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A string of hard thought victories

By Jeremy Sammut - posted Tuesday, 2 September 2008

Thirty years ago, every main party supported the central pillars of the Federation-old Australian Settlement. Who would have thought that in 1983 a Labor government led by a former ACTU boss would initiate the most far-reaching program of economic liberalisation in Australian history?

Five years or so later, Australia's left-liberal intelligentsia finally caught up with history, and launched a short-lived but concerted counter attack. Ignoring the real plight of the cosseted Australian economy, they blamed the recession we had to have on the rise of economic rationalism. Every cyclical economic ill was traced back to the decision to float the dollar. For good measure, economic reform was portrayed as an existential threat to the Australian way of life and as a vast right-wing conspiracy to boot.

For the past 17 years, Australians have enjoyed an unprecedented era of economic prosperity and rising living standards. Today it seems that everyone is an economic rationalist, now that the benefits of winding back the discredited policies of the past are obvious. On this front, at least, once noisy critics have grown silent.


The transformation of Australia's economy did not occur in an intellectual vacuum. The critique of protectionism and excessive regulation, some of which was developed in work published by the Centre for Independent Studies, played a part in facilitating the reforms of the '80s.

This is the only way to measure the worth of a think tank: by the quality and results of the public policy ideas it promotes. But while the times have changed on some fronts, for many the song remains the same. This week, the so-called progressive side has been keen to promote its latest foray into the think tank business. It has suggested that because Kevin Rudd and not John Howard is the occupant of the Lodge, Labor ministers shouldn't associate with so-called right-wing think tanks.

A think tank that relies on partisan slogans such as progressive or Hayekian to brand its contribution to public life assumes an uncomfortable position. In effect, it chooses to lead with its dogmatic chin while burying its head in its ideological navel. An organisation that conceives of itself as the extra-parliamentary arm of a political party will inevitably descend into heresy hunting to force recalcitrant members to toe the party line.

Because governments come and go, a credible and independent think tank doesn't trim its sails to the prevailing electoral winds. Its job is to identify the difficult policy issues that in many cases defy the usual categories of Right and Left, such as the propensity for governments of all colours to preside over big taxing and spending regimes. Rather than take the line of least resistance and endorse partisan policy, all too often the difficult task is to upset a bipartisan status quo to encourage debate and prompt much-needed innovation and improvement.

Ten years ago, few dared to question whether the long-term unemployed should be entitled to welfare in perpetuity. Today, due in no small part to the writings of the CIS's Peter Saunders, no government could try to dismantle the mutual obligation system without drawing renewed attention to the destructive social consequences of welfare dependence.

Five years ago, a commonwealth-led intervention to restore social norms in remote Aboriginal communities would have been unthinkable. As her fairest critics admit, the work of the CIS's Helen Hughes has set out the most cogent and persuasive case for reversing 40 years of misguided Indigenous policy.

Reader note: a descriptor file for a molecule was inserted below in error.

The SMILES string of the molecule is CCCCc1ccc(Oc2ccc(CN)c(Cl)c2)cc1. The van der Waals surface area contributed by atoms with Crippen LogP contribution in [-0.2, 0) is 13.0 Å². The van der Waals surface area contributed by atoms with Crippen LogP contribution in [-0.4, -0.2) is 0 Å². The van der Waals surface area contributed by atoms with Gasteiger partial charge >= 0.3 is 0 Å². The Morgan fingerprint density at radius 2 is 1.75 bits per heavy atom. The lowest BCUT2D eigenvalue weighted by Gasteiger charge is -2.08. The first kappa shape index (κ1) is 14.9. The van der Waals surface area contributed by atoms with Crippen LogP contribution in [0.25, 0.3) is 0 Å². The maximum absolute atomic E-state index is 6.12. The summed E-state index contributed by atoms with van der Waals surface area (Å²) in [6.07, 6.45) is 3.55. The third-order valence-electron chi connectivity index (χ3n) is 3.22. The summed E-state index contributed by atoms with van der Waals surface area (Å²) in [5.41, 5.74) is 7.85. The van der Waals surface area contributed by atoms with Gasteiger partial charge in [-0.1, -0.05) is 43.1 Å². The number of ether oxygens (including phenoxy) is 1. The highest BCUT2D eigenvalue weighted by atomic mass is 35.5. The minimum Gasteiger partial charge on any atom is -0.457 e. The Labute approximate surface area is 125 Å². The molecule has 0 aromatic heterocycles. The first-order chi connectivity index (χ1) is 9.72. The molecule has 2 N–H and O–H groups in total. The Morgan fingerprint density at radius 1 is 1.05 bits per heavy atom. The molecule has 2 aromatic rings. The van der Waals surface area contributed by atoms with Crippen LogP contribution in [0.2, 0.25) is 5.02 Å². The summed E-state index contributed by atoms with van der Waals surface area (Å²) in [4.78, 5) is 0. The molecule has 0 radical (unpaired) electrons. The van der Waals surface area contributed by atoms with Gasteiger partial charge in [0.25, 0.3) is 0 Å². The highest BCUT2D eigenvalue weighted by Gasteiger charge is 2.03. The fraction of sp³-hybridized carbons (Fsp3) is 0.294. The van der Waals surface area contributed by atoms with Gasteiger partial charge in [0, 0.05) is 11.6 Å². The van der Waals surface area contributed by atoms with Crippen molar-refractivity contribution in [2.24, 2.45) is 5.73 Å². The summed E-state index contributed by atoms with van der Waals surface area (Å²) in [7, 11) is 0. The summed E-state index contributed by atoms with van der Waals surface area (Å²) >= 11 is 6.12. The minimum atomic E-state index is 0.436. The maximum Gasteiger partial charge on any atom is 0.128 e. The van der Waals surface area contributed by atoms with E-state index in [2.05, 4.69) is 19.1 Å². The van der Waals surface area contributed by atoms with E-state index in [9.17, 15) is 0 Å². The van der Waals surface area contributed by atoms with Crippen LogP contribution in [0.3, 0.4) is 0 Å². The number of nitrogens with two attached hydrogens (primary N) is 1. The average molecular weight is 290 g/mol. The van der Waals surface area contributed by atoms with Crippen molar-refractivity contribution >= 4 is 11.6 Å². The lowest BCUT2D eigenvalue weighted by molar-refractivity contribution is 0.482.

So far, the Rudd Government has given every indication that the intervention, and the watershed it marks in Indigenous policy, is here to stay.

For a think tank, the real sign of success is when the existing policy consensus breaks down to the point that politicians of diverse, and perhaps unexpected, persuasions endorse a new idea.

For more than a decade, the CIS's Jennifer Buckingham has been almost a lone voice in the education debate calling for public education reform and the introduction of a voucher system and greater parental choice. Fortunately, the outcomes this will promote, rather than how those with vested interests prefer to caricature them, is what matters for politicians with a serious interest in policy. Who would have thought even a year ago that a federal Labor education minister, Julia Gillard, would support school choice?

Just like ensuring work, not welfare, is the norm in all Australian communities, creating a school system that provides even disadvantaged kids with a decent education is a goal that transcends the rough-house of party politics. The true test of a think tank is whether politicians of all stripes see the inherent value of the good ideas it promotes. So long as this is the case, a think tank will easily defy the crude labels that the truly partisan unsuccessfully try to attach to it.

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First published in The Australian on August 27, 2008.

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About the Author

Jeremy Sammut is a Research Fellow at the Centre for Independent Studies. Jeremy has a PhD in history. His current research for the CIS focuses on ageing, new technology, and the sustainability of Medicare. Future research for the health programme will examine the role of preventative care in the health system and the management of public hospitals. His paper, A Streak of Hypocrisy: Reactions to the Global Financial Crisis and Generational Debt (PDF 494KB), was released by the CIS in December 2008. He is author of the report Fatally Flawed: the child protection crisis in Australia (PDF 341KB) published by the CIS in June 2009.

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